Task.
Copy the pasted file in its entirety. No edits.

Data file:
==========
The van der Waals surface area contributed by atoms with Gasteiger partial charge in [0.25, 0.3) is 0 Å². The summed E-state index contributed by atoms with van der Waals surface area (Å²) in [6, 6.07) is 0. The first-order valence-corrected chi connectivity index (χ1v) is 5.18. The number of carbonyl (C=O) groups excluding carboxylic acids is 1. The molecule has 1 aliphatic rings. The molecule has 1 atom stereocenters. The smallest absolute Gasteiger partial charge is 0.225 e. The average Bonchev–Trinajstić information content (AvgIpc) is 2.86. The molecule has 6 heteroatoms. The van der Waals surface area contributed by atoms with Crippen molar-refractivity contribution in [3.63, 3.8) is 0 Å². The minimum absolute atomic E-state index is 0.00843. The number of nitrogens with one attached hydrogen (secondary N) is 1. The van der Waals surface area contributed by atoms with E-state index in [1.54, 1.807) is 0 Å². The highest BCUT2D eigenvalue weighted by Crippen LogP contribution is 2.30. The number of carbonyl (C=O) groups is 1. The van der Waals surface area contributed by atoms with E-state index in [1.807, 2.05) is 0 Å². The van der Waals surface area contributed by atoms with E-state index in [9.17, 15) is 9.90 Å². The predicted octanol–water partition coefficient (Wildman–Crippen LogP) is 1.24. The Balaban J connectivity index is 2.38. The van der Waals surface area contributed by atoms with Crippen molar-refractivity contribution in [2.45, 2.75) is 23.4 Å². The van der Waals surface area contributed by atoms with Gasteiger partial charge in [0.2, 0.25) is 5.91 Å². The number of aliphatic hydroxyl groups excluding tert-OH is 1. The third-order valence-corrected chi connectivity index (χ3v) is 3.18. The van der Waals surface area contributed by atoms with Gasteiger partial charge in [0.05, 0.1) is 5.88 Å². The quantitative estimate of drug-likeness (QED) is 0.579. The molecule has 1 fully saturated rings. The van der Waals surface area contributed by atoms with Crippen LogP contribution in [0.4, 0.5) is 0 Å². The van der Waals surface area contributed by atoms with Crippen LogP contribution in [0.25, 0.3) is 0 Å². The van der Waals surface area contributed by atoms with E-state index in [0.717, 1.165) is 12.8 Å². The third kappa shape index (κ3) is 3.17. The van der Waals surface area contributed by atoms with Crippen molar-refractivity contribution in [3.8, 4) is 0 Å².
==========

The van der Waals surface area contributed by atoms with Gasteiger partial charge in [0.25, 0.3) is 0 Å². The summed E-state index contributed by atoms with van der Waals surface area (Å²) in [6, 6.07) is 0. The first-order valence-corrected chi connectivity index (χ1v) is 5.18. The number of carbonyl (C=O) groups excluding carboxylic acids is 1. The molecule has 1 aliphatic rings. The molecule has 1 atom stereocenters. The smallest absolute Gasteiger partial charge is 0.225 e. The average Bonchev–Trinajstić information content (AvgIpc) is 2.86. The molecule has 6 heteroatoms. The van der Waals surface area contributed by atoms with Crippen molar-refractivity contribution in [3.63, 3.8) is 0 Å². The minimum absolute atomic E-state index is 0.00843. The number of nitrogens with one attached hydrogen (secondary N) is 1. The van der Waals surface area contributed by atoms with E-state index in [1.54, 1.807) is 0 Å². The highest BCUT2D eigenvalue weighted by Crippen LogP contribution is 2.30. The number of carbonyl (C=O) groups is 1. The van der Waals surface area contributed by atoms with E-state index in [1.807, 2.05) is 0 Å². The van der Waals surface area contributed by atoms with E-state index in [9.17, 15) is 9.90 Å². The predicted octanol–water partition coefficient (Wildman–Crippen LogP) is 1.24. The Balaban J connectivity index is 2.38. The van der Waals surface area contributed by atoms with Crippen molar-refractivity contribution in [2.45, 2.75) is 23.4 Å². The van der Waals surface area contributed by atoms with Gasteiger partial charge in [0.2, 0.25) is 5.91 Å². The number of aliphatic hydroxyl groups excluding tert-OH is 1. The third-order valence-corrected chi connectivity index (χ3v) is 3.18. The van der Waals surface area contributed by atoms with Gasteiger partial charge in [0.05, 0.1) is 5.88 Å². The quantitative estimate of drug-likeness (QED) is 0.579. The molecule has 1 fully saturated rings. The van der Waals surface area contributed by atoms with Crippen LogP contribution in [0.4, 0.5) is 0 Å². The van der Waals surface area contributed by atoms with Crippen LogP contribution in [0.25, 0.3) is 0 Å². The van der Waals surface area contributed by atoms with E-state index in [0.717, 1.165) is 12.8 Å². The third kappa shape index (κ3) is 3.17. The van der Waals surface area contributed by atoms with Crippen molar-refractivity contribution in [3.8, 4) is 0 Å².